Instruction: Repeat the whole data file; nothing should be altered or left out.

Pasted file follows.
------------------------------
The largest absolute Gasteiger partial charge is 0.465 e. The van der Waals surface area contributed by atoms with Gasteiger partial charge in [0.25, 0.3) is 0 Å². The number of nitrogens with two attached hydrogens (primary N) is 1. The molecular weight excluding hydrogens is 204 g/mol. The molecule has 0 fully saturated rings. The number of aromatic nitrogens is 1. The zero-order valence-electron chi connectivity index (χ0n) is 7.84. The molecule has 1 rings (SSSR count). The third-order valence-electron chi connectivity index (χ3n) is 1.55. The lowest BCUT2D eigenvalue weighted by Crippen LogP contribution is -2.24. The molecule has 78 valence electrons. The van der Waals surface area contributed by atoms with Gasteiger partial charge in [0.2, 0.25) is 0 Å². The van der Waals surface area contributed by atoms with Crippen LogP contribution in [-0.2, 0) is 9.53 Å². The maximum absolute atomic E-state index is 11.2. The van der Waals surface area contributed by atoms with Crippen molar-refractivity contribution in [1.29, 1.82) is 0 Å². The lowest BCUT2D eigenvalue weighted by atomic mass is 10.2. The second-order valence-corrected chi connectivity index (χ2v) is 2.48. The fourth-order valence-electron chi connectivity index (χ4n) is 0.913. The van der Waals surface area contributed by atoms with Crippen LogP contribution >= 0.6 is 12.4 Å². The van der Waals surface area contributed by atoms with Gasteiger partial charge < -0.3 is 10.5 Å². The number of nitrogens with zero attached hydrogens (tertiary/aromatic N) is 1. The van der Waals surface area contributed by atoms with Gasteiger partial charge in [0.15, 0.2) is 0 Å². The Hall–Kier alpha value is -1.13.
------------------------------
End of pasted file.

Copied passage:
The largest absolute Gasteiger partial charge is 0.465 e. The van der Waals surface area contributed by atoms with Gasteiger partial charge in [0.25, 0.3) is 0 Å². The number of nitrogens with two attached hydrogens (primary N) is 1. The molecular weight excluding hydrogens is 204 g/mol. The molecule has 0 fully saturated rings. The number of aromatic nitrogens is 1. The zero-order valence-electron chi connectivity index (χ0n) is 7.84. The molecule has 1 rings (SSSR count). The third-order valence-electron chi connectivity index (χ3n) is 1.55. The lowest BCUT2D eigenvalue weighted by Crippen LogP contribution is -2.24. The molecule has 78 valence electrons. The van der Waals surface area contributed by atoms with Gasteiger partial charge in [0.2, 0.25) is 0 Å². The van der Waals surface area contributed by atoms with Crippen LogP contribution in [-0.2, 0) is 9.53 Å². The maximum absolute atomic E-state index is 11.2. The van der Waals surface area contributed by atoms with Crippen molar-refractivity contribution in [1.29, 1.82) is 0 Å². The lowest BCUT2D eigenvalue weighted by atomic mass is 10.2. The second-order valence-corrected chi connectivity index (χ2v) is 2.48. The fourth-order valence-electron chi connectivity index (χ4n) is 0.913. The van der Waals surface area contributed by atoms with Crippen LogP contribution >= 0.6 is 12.4 Å². The van der Waals surface area contributed by atoms with Gasteiger partial charge < -0.3 is 10.5 Å². The number of nitrogens with zero attached hydrogens (tertiary/aromatic N) is 1. The van der Waals surface area contributed by atoms with Gasteiger partial charge in [0.15, 0.2) is 0 Å². The Hall–Kier alpha value is -1.13.